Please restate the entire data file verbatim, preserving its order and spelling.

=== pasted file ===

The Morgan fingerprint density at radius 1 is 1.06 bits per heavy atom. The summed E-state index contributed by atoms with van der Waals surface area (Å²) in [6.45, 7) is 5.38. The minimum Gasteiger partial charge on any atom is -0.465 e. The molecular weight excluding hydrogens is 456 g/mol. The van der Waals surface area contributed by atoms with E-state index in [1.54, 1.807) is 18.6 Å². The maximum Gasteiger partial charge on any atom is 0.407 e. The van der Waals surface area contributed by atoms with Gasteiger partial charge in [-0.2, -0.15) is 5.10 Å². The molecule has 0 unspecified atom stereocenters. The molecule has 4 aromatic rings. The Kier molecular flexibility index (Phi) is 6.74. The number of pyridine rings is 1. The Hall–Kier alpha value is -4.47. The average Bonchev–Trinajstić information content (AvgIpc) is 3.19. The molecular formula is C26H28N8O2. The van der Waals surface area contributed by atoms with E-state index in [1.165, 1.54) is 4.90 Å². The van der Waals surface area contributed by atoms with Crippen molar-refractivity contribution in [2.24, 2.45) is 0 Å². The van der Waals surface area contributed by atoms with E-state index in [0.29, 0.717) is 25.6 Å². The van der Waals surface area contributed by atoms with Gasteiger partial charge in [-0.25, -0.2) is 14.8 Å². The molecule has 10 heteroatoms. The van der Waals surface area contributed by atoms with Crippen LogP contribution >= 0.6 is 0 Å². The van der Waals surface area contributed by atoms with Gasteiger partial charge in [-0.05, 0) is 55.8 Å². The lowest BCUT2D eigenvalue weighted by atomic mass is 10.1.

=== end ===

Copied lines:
The Morgan fingerprint density at radius 1 is 1.06 bits per heavy atom. The summed E-state index contributed by atoms with van der Waals surface area (Å²) in [6.45, 7) is 5.38. The minimum Gasteiger partial charge on any atom is -0.465 e. The molecular weight excluding hydrogens is 456 g/mol. The van der Waals surface area contributed by atoms with E-state index in [1.54, 1.807) is 18.6 Å². The maximum Gasteiger partial charge on any atom is 0.407 e. The van der Waals surface area contributed by atoms with Gasteiger partial charge in [-0.2, -0.15) is 5.10 Å². The molecule has 0 unspecified atom stereocenters. The molecule has 4 aromatic rings. The Kier molecular flexibility index (Phi) is 6.74. The number of pyridine rings is 1. The Hall–Kier alpha value is -4.47. The average Bonchev–Trinajstić information content (AvgIpc) is 3.19. The molecular formula is C26H28N8O2. The van der Waals surface area contributed by atoms with E-state index in [1.165, 1.54) is 4.90 Å². The van der Waals surface area contributed by atoms with Crippen molar-refractivity contribution in [2.24, 2.45) is 0 Å². The van der Waals surface area contributed by atoms with E-state index in [0.29, 0.717) is 25.6 Å². The van der Waals surface area contributed by atoms with Gasteiger partial charge in [-0.25, -0.2) is 14.8 Å². The molecule has 10 heteroatoms. The van der Waals surface area contributed by atoms with Crippen LogP contribution >= 0.6 is 0 Å². The van der Waals surface area contributed by atoms with Gasteiger partial charge in [-0.05, 0) is 55.8 Å². The lowest BCUT2D eigenvalue weighted by atomic mass is 10.1.